Secret chamber in Mount Rushmore is there for a reason

Nov 11, 2018

Nested in the goliath head of Abe Lincoln on Mount Rushmore, inaccessible to the public, is a secret chamber with a special purpose that harks back almost 250 years.

The famous Keystone, South Dakota, mountain monument, and homage to America’s founding fathers, was designed by sculptor Gutzon Borglum. The hidden vault was also planned as a part of this design. Its intended purpose, though, was never fully realized.

A secret chamber, carved into the head of Abraham Lincoln, was intended as a “hall of records” for important American events from Washington to Roosevelt. (©National Park Services)

Borglum had envisioned a space dedicated to important parts of American history as part of the colossal group, according to National Park Services. The chamber would have been accompanied by an 800-foot stair, a massive bronze eagle with a 38-foot wingspan, and an inscription above the eagle that would read, “America’s Onward March,” and “Hall of Records.”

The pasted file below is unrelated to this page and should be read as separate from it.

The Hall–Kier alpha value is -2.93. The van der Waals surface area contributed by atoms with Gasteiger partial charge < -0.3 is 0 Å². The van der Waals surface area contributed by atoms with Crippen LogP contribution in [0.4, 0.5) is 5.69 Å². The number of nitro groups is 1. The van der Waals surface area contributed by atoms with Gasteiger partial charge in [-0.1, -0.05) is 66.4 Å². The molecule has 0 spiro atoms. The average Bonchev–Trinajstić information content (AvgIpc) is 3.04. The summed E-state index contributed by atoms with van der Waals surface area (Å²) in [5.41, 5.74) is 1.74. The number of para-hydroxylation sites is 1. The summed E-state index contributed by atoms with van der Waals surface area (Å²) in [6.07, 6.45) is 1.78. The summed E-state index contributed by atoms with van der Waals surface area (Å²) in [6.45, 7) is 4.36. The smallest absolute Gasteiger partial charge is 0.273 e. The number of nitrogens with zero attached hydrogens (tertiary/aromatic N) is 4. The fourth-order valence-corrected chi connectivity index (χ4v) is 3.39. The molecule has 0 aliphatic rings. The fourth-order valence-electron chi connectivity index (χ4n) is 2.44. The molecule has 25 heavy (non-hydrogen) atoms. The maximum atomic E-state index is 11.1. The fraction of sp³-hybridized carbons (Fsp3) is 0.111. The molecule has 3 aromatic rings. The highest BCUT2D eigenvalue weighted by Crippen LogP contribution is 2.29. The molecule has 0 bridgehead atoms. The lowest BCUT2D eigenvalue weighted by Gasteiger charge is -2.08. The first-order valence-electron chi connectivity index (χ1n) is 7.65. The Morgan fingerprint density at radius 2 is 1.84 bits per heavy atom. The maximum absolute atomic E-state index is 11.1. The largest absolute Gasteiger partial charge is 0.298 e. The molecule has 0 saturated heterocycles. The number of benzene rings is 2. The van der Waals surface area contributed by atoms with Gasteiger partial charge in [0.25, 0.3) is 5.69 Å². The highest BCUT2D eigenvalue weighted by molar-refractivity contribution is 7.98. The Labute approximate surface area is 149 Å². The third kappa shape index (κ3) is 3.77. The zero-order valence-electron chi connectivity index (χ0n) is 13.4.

Inside, busts of important Americans would line the hall. Carved into the walls, nine of America’s most important events from the year 1776 to 1906, from Washington to Roosevelt, would be displayed. There would also be a list of some of America’s contributions to science, art, and industry.

©National Park Services

The sculptor died in 1941, however; thus, his vision never materialized. Yet, Borglum’s wish was honored in 1998 when a repository of records was installed in the chamber, which consisted of a teakwood box inside a titanium vault, covered by a granite cap stone. Inside are 16 enamel panels with inscriptions telling the story and reasons for Mount Rushmore.

There is also an inscription in the capstone that reads:

…let us place there, carved high, as close to heaven as we can, the words of our leaders, their faces, to show posterity what manner of men they were. Then breathe a prayer that these records will endure until the wind and rain alone shall wear them away.

 

You may also want to watch this video

Mystery behind Easter Island statues’ red hats ‘solved,’ they were clever people